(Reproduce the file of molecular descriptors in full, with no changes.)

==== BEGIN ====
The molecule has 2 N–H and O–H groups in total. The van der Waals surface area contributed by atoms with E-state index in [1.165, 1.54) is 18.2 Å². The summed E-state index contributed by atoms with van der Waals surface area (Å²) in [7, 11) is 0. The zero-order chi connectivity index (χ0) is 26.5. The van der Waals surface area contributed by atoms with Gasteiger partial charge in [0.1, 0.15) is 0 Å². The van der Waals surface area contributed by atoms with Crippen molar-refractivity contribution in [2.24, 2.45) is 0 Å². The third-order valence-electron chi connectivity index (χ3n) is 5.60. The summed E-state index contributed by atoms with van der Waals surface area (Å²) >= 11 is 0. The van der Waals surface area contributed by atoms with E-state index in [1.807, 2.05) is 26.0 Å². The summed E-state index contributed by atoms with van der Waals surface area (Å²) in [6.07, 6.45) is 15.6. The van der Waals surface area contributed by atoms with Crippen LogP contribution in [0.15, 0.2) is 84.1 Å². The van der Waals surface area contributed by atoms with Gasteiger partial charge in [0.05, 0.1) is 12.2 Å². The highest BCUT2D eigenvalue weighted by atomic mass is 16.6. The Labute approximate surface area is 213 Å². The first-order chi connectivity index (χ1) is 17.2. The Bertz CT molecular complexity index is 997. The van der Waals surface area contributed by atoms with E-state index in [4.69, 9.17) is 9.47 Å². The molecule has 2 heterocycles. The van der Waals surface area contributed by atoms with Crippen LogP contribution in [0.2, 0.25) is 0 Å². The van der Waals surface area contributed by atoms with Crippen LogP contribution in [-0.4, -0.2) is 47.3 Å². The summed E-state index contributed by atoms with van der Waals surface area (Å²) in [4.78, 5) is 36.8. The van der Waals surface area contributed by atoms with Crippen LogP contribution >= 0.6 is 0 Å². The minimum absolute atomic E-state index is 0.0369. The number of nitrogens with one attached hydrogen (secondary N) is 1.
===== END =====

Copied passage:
The molecule has 2 N–H and O–H groups in total. The van der Waals surface area contributed by atoms with E-state index in [1.165, 1.54) is 18.2 Å². The summed E-state index contributed by atoms with van der Waals surface area (Å²) in [7, 11) is 0. The zero-order chi connectivity index (χ0) is 26.5. The van der Waals surface area contributed by atoms with Gasteiger partial charge in [0.1, 0.15) is 0 Å². The van der Waals surface area contributed by atoms with Crippen molar-refractivity contribution in [2.24, 2.45) is 0 Å². The third-order valence-electron chi connectivity index (χ3n) is 5.60. The summed E-state index contributed by atoms with van der Waals surface area (Å²) >= 11 is 0. The van der Waals surface area contributed by atoms with E-state index in [1.807, 2.05) is 26.0 Å². The summed E-state index contributed by atoms with van der Waals surface area (Å²) in [6.07, 6.45) is 15.6. The van der Waals surface area contributed by atoms with Crippen LogP contribution in [0.15, 0.2) is 84.1 Å². The van der Waals surface area contributed by atoms with Gasteiger partial charge in [0.05, 0.1) is 12.2 Å². The highest BCUT2D eigenvalue weighted by atomic mass is 16.6. The Labute approximate surface area is 213 Å². The first-order chi connectivity index (χ1) is 17.2. The Bertz CT molecular complexity index is 997. The van der Waals surface area contributed by atoms with E-state index in [4.69, 9.17) is 9.47 Å². The molecule has 2 heterocycles. The van der Waals surface area contributed by atoms with Crippen LogP contribution in [0.2, 0.25) is 0 Å². The van der Waals surface area contributed by atoms with Crippen LogP contribution in [-0.4, -0.2) is 47.3 Å². The summed E-state index contributed by atoms with van der Waals surface area (Å²) in [4.78, 5) is 36.8. The van der Waals surface area contributed by atoms with Crippen LogP contribution >= 0.6 is 0 Å². The minimum absolute atomic E-state index is 0.0369. The number of nitrogens with one attached hydrogen (secondary N) is 1.